The United States will expedite the delivery of the new V-22 Osprey tilt-rotor aircrafts, U.S. Secretary of Defense Chuck Hagel announced at his address to the Anti-Defamation League centennial meeting in New York on Thursday evening.
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The Israel Air Force, he revealed, will purchase six such aircrafts. The Osprey, which takes off vertically and hovers like a helicopter but flays horizontally like a plane, is used primarily to transport special forces deep into enemy territory.
Hagel announced that he had instructed the U.S. Marine Corps to speed up the delivery of the Ospreys to Israel, as part of the Marines’ next order for this aircraft. The Marine Corps is the chief client of the Osprey. Another important client is the United States Special Operations Command.
Unofficial figures put the cost of a V-22 Osprey, manufactured by Bell Boeing, at about $70 million. The aircraft has a range of 1,600 kilometers and can transport 24 military personnel at a top speed of 400 k.p.h. (250 m.p.h.).
The operational significance of the acquisition is that the IAF will be able to put a formation of these helicopter-planes into the air and transport an entire special forces company to a distant location, including Iran. Once the mission is accomplished, the forces could then leave enemy territory and return to its base the same night, assuming the aircrafts can be refueled, either in the air or on the ground.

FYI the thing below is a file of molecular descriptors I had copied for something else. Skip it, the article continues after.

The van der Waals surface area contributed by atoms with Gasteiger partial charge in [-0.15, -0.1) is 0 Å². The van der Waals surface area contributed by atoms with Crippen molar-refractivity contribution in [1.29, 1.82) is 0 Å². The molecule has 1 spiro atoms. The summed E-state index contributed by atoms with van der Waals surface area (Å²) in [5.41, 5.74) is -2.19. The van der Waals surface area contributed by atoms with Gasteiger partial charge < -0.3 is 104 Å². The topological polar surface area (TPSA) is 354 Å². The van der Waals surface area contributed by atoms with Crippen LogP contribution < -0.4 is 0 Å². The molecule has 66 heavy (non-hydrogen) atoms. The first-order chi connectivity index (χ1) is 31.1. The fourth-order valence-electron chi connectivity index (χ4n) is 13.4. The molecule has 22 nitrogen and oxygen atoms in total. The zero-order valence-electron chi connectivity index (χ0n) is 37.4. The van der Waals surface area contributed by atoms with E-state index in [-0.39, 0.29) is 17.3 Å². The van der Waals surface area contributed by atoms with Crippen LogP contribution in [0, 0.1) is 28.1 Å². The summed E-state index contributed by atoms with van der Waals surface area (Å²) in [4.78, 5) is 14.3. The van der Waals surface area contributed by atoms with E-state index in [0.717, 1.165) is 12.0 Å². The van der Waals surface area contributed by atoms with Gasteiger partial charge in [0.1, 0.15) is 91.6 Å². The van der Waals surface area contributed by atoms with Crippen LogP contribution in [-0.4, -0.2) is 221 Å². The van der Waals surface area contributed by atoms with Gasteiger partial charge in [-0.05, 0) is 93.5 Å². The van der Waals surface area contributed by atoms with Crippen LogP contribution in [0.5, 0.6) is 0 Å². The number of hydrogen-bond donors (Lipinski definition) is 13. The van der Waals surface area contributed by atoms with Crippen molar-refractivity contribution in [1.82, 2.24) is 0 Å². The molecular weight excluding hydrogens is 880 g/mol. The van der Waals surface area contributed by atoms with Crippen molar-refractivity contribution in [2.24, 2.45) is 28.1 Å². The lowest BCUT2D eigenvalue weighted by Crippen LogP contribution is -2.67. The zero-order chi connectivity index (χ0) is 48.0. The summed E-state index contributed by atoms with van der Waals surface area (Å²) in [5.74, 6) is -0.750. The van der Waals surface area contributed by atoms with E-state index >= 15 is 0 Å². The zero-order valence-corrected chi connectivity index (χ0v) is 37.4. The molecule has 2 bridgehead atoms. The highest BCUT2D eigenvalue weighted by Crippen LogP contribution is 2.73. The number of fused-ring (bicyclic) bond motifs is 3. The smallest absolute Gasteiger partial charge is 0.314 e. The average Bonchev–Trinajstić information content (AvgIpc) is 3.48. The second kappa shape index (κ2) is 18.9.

The capabilities of the Osprey were demonstrated in May 2006 for journalists covering an exercise of U.S. special forces, at the MacDill Air Force Base in Tampa FL, headquarters of USSOCOM. The aircraft was able to quickly transform itself from a helicopter, after taking off without any need for a runway, into a high-speed turboprop airplane that can fly low and thereby evade radar detection.
The Osprey’s unique features, which enable it to land on any terrain, provide it with the capacity for rescuing fighter pilots who were forced to abandon their aircraft and to evacuate wounded military personnel participating in operations deep inside enemy territory.
Given the logistical infrastructure needed for the establishment of a squadron and for the training of air and ground crews, the entire V-22 Osprey deal could reach close to $500 million from the U.S. military aid package to Israel.
The exclusive sale of V-22 Ospreys to Israel was finalized in April, in a meeting between Defense Minister Moshe Ya'alon and Hagel.